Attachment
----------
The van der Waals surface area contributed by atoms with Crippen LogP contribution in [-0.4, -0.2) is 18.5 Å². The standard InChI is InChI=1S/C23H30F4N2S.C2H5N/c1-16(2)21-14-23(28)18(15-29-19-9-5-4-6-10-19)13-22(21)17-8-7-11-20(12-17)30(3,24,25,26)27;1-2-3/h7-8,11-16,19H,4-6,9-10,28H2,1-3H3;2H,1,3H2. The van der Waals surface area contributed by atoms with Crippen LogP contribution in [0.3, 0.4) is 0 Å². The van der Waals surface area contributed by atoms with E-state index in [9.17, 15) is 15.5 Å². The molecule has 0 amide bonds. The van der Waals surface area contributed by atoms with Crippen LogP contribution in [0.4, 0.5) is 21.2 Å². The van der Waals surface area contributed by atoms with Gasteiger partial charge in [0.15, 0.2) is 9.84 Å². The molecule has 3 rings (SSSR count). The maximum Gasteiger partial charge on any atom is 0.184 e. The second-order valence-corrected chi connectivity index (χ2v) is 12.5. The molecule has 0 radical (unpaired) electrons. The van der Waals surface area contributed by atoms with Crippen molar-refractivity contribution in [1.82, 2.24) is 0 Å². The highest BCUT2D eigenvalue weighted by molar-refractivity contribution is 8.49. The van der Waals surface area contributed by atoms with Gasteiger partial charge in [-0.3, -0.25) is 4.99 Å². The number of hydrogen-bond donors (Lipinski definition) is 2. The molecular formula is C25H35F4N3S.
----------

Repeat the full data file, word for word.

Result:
The van der Waals surface area contributed by atoms with Crippen LogP contribution in [-0.4, -0.2) is 18.5 Å². The standard InChI is InChI=1S/C23H30F4N2S.C2H5N/c1-16(2)21-14-23(28)18(15-29-19-9-5-4-6-10-19)13-22(21)17-8-7-11-20(12-17)30(3,24,25,26)27;1-2-3/h7-8,11-16,19H,4-6,9-10,28H2,1-3H3;2H,1,3H2. The van der Waals surface area contributed by atoms with Crippen LogP contribution in [0.3, 0.4) is 0 Å². The van der Waals surface area contributed by atoms with E-state index in [9.17, 15) is 15.5 Å². The molecule has 0 amide bonds. The van der Waals surface area contributed by atoms with Crippen LogP contribution in [0.4, 0.5) is 21.2 Å². The van der Waals surface area contributed by atoms with Gasteiger partial charge in [0.15, 0.2) is 9.84 Å². The molecule has 3 rings (SSSR count). The maximum Gasteiger partial charge on any atom is 0.184 e. The second-order valence-corrected chi connectivity index (χ2v) is 12.5. The molecule has 0 radical (unpaired) electrons. The van der Waals surface area contributed by atoms with Crippen molar-refractivity contribution in [1.82, 2.24) is 0 Å². The highest BCUT2D eigenvalue weighted by molar-refractivity contribution is 8.49. The van der Waals surface area contributed by atoms with Gasteiger partial charge in [-0.3, -0.25) is 4.99 Å². The number of hydrogen-bond donors (Lipinski definition) is 2. The molecular formula is C25H35F4N3S.